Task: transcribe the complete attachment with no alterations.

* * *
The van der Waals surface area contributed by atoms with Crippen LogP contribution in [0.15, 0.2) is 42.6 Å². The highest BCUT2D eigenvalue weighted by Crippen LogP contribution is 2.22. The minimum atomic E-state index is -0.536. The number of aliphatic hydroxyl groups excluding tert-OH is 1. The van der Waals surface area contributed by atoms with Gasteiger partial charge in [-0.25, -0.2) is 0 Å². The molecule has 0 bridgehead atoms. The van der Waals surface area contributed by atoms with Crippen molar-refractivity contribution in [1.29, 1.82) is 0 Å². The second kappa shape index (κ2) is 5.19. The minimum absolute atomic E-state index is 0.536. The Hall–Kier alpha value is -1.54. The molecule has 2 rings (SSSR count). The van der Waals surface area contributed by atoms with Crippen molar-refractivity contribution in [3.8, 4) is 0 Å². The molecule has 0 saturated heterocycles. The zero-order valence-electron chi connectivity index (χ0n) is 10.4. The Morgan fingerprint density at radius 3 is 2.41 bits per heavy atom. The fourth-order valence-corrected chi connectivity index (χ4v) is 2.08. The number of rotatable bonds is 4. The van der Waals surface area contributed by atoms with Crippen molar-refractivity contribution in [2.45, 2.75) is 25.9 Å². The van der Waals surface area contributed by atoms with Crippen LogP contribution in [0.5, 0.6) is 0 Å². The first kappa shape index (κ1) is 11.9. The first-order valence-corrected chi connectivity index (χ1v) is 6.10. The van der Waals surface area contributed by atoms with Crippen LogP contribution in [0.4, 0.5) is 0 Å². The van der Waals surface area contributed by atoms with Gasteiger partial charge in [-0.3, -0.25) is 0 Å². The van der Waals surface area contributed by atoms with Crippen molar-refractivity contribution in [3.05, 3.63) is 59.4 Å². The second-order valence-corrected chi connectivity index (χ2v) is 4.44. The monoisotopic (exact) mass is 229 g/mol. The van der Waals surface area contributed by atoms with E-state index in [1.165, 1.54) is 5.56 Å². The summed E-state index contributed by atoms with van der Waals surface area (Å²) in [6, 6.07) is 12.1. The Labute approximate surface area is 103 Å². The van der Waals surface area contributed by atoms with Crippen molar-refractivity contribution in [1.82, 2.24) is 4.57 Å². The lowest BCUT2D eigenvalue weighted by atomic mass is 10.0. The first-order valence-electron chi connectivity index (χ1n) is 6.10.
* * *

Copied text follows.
The van der Waals surface area contributed by atoms with Crippen LogP contribution in [0.15, 0.2) is 42.6 Å². The highest BCUT2D eigenvalue weighted by Crippen LogP contribution is 2.22. The minimum atomic E-state index is -0.536. The number of aliphatic hydroxyl groups excluding tert-OH is 1. The van der Waals surface area contributed by atoms with Gasteiger partial charge in [-0.25, -0.2) is 0 Å². The molecule has 0 bridgehead atoms. The van der Waals surface area contributed by atoms with Crippen molar-refractivity contribution in [1.29, 1.82) is 0 Å². The second kappa shape index (κ2) is 5.19. The minimum absolute atomic E-state index is 0.536. The Hall–Kier alpha value is -1.54. The molecule has 2 rings (SSSR count). The van der Waals surface area contributed by atoms with Crippen molar-refractivity contribution in [3.8, 4) is 0 Å². The molecule has 0 saturated heterocycles. The zero-order valence-electron chi connectivity index (χ0n) is 10.4. The Morgan fingerprint density at radius 3 is 2.41 bits per heavy atom. The fourth-order valence-corrected chi connectivity index (χ4v) is 2.08. The number of rotatable bonds is 4. The van der Waals surface area contributed by atoms with Crippen molar-refractivity contribution in [2.45, 2.75) is 25.9 Å². The van der Waals surface area contributed by atoms with Crippen LogP contribution in [0.5, 0.6) is 0 Å². The first kappa shape index (κ1) is 11.9. The first-order valence-corrected chi connectivity index (χ1v) is 6.10. The van der Waals surface area contributed by atoms with Crippen LogP contribution in [0.4, 0.5) is 0 Å². The van der Waals surface area contributed by atoms with Gasteiger partial charge in [-0.3, -0.25) is 0 Å². The van der Waals surface area contributed by atoms with Crippen molar-refractivity contribution in [3.05, 3.63) is 59.4 Å². The second-order valence-corrected chi connectivity index (χ2v) is 4.44. The monoisotopic (exact) mass is 229 g/mol. The van der Waals surface area contributed by atoms with E-state index in [1.165, 1.54) is 5.56 Å². The summed E-state index contributed by atoms with van der Waals surface area (Å²) in [6, 6.07) is 12.1. The Labute approximate surface area is 103 Å². The van der Waals surface area contributed by atoms with Crippen molar-refractivity contribution in [1.82, 2.24) is 4.57 Å². The lowest BCUT2D eigenvalue weighted by atomic mass is 10.0. The first-order valence-electron chi connectivity index (χ1n) is 6.10.